1. The group now moves to the next element of the change process. Here they consider these questions: How do we plan to change the level of injuries in the organization? What must we think about and do to support our beliefs, philosophy, and principles – our values as they relate to the increase in injuries?

2. They begin to think about concepts. Concept here can be deined as “an idea we pursue and how we would like things to be.” It is a stated vision of the future that will inspire people in the company and all other stakeholders.

3. The concept is developed, along with the concept's meaning for stakeholders – a necessary element if shared purpose is to be achieved. Everyone, after all, must be able to see a beneit to themselves when their company changes direction. The concept in the example at hand is stated as follows: “Zero injuries is the goal for the company.” This is a powerful (because it is clear) view of a future – one in which all stakeholders can see something for themselves.

4. The leaders are satisied that their work so far has resulted in a concept that will move the company towards a more forceful statement of intent on the subject of safety. The leaders, quite simply, are demanding action. This direction will be somewhat less democratic than before, but it will not entail a change in culture or leadership style.

5. The next step is to develop some strategic intents with the goal of providing more actionable steps for the company's employees. This means developing a few additional strategic intents and not throwing out the present strategy, which has long been, “All people will work diligently to continuously improve safety performance.” The strategic intents developed from this process are as follows:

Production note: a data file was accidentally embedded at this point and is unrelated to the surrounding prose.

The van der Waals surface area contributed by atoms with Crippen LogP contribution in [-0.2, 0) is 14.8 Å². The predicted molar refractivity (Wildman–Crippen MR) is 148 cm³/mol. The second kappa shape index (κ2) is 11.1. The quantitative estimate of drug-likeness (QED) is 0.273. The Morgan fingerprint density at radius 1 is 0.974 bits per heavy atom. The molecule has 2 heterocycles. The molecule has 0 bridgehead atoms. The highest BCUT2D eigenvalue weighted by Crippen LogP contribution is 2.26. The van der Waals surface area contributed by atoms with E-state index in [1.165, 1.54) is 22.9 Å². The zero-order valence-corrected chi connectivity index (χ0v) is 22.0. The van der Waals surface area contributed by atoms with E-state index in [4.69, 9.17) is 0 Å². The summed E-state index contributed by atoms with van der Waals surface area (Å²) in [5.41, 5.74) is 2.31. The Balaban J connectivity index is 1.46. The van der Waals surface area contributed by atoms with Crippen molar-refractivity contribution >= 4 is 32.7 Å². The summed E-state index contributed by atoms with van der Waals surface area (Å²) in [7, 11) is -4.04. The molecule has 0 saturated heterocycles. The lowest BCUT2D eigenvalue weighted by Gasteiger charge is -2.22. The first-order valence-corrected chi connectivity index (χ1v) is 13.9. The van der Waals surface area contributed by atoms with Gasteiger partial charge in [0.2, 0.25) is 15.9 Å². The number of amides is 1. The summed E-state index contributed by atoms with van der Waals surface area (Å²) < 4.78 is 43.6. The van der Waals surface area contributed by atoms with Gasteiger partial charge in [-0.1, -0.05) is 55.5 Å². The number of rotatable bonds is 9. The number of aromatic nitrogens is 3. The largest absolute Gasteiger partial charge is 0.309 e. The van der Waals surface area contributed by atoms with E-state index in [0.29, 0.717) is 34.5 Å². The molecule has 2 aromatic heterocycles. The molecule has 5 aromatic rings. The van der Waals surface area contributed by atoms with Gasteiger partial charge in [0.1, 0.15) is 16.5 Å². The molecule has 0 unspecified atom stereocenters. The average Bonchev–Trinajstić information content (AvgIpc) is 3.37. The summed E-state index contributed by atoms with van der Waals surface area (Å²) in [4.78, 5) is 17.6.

• The company will consider the safety implications for our people in all forms of work. If the work cannot be done safely, it will stop until it can be made safe.

• The development of our organizational functional competence on behalf of all stakeholders, especially employees, will take into account the implications of doing no harm to people.


The inal step in the change process model takes a very long time for the group. They recognize the importance of it. They also recognize that they have done good work in terms of crafting a reinforced set of safety values along with a more speciic (but additive) descriptor of a future state related to safety in the workplace. They have decided that the implementation actions they are about to develop next will have to be prescriptive, but in a way that will not damage the organization's culture, which is developmental, aimed at continuous improvement, and develops leaders.

In the end, they establish the following three action steps. These will be communicated to the stakeholders – speciically, the employee stakeholders

– for immediate implementation.

1. The company expects that all work will be done safely. If this is not possible, every employee has the obligation to stop the work and participate in making it safe.

2. All employees will act as their work partner's “protector” or “brother's keeper” by ensuring that work is carried out in a safe manner.

3. Safe conduct and working safely will be conditions of employment in the company.

There will be other speciic detailed actions that low from these highlevel actions. Each department or function will have speciications that low from these.

The senior leaders feel they have beneited from applying the change process model thoroughly and effectively. It has allowed them to formulate a set of actions that have the potential to transform the existing unacceptable situation in a way that will not damage the company's culture.

In summary, the change process model can be used in its entirety, or selected parts of it can be used in speciic situations. It can be used by large organizations that are contemplating large or transformational changes or by small organizations contemplating small, incremental changes. Finally, it can be applied to processes of incremental, continuous, or transformational change. Change requires thinking and doing. Role model leaders need to be disciplined and systematic as they seek to improve the lives of others. Again, I remind the reader that thoughtful, complete thinking about all things, when done effectively and “up front,” will create better results and the results will

happen more quickly because there will be no wasted actions or restarts.

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